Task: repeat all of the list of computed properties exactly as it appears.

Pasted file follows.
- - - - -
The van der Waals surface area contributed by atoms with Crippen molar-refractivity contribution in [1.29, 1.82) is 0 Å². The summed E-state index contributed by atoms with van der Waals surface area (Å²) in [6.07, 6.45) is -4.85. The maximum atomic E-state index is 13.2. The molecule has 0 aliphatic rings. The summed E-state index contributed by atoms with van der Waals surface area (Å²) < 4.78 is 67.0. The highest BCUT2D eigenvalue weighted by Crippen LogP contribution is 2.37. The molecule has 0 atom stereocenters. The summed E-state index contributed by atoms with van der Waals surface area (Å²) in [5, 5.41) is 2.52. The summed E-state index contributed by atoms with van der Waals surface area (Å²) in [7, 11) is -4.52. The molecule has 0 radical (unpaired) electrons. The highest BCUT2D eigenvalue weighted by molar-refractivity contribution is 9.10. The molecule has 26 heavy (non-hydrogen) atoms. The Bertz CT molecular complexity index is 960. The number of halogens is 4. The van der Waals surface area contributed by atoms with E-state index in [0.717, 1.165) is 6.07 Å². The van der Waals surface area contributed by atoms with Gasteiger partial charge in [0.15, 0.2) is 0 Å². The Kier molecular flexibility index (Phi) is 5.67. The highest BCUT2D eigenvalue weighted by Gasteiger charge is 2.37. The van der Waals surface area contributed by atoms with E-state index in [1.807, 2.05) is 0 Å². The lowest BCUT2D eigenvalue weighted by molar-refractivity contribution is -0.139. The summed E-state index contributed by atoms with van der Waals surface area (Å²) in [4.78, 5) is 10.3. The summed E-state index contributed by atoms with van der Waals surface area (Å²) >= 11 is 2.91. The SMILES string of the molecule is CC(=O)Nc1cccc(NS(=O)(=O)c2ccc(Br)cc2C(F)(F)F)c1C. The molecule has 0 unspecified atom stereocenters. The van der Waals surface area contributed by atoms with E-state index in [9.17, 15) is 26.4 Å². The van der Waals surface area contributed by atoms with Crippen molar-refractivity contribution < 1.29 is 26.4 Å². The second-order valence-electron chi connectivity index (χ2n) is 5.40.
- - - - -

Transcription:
The van der Waals surface area contributed by atoms with Crippen molar-refractivity contribution in [1.29, 1.82) is 0 Å². The summed E-state index contributed by atoms with van der Waals surface area (Å²) in [6.07, 6.45) is -4.85. The maximum atomic E-state index is 13.2. The molecule has 0 aliphatic rings. The summed E-state index contributed by atoms with van der Waals surface area (Å²) < 4.78 is 67.0. The highest BCUT2D eigenvalue weighted by Crippen LogP contribution is 2.37. The molecule has 0 atom stereocenters. The summed E-state index contributed by atoms with van der Waals surface area (Å²) in [5, 5.41) is 2.52. The summed E-state index contributed by atoms with van der Waals surface area (Å²) in [7, 11) is -4.52. The molecule has 0 radical (unpaired) electrons. The highest BCUT2D eigenvalue weighted by molar-refractivity contribution is 9.10. The molecule has 26 heavy (non-hydrogen) atoms. The Bertz CT molecular complexity index is 960. The number of halogens is 4. The van der Waals surface area contributed by atoms with E-state index in [0.717, 1.165) is 6.07 Å². The van der Waals surface area contributed by atoms with Gasteiger partial charge in [0.15, 0.2) is 0 Å². The Kier molecular flexibility index (Phi) is 5.67. The highest BCUT2D eigenvalue weighted by Gasteiger charge is 2.37. The van der Waals surface area contributed by atoms with E-state index in [1.807, 2.05) is 0 Å². The lowest BCUT2D eigenvalue weighted by molar-refractivity contribution is -0.139. The summed E-state index contributed by atoms with van der Waals surface area (Å²) in [4.78, 5) is 10.3. The summed E-state index contributed by atoms with van der Waals surface area (Å²) >= 11 is 2.91. The SMILES string of the molecule is CC(=O)Nc1cccc(NS(=O)(=O)c2ccc(Br)cc2C(F)(F)F)c1C. The molecule has 0 unspecified atom stereocenters. The van der Waals surface area contributed by atoms with E-state index in [9.17, 15) is 26.4 Å². The van der Waals surface area contributed by atoms with Crippen molar-refractivity contribution < 1.29 is 26.4 Å². The second-order valence-electron chi connectivity index (χ2n) is 5.40.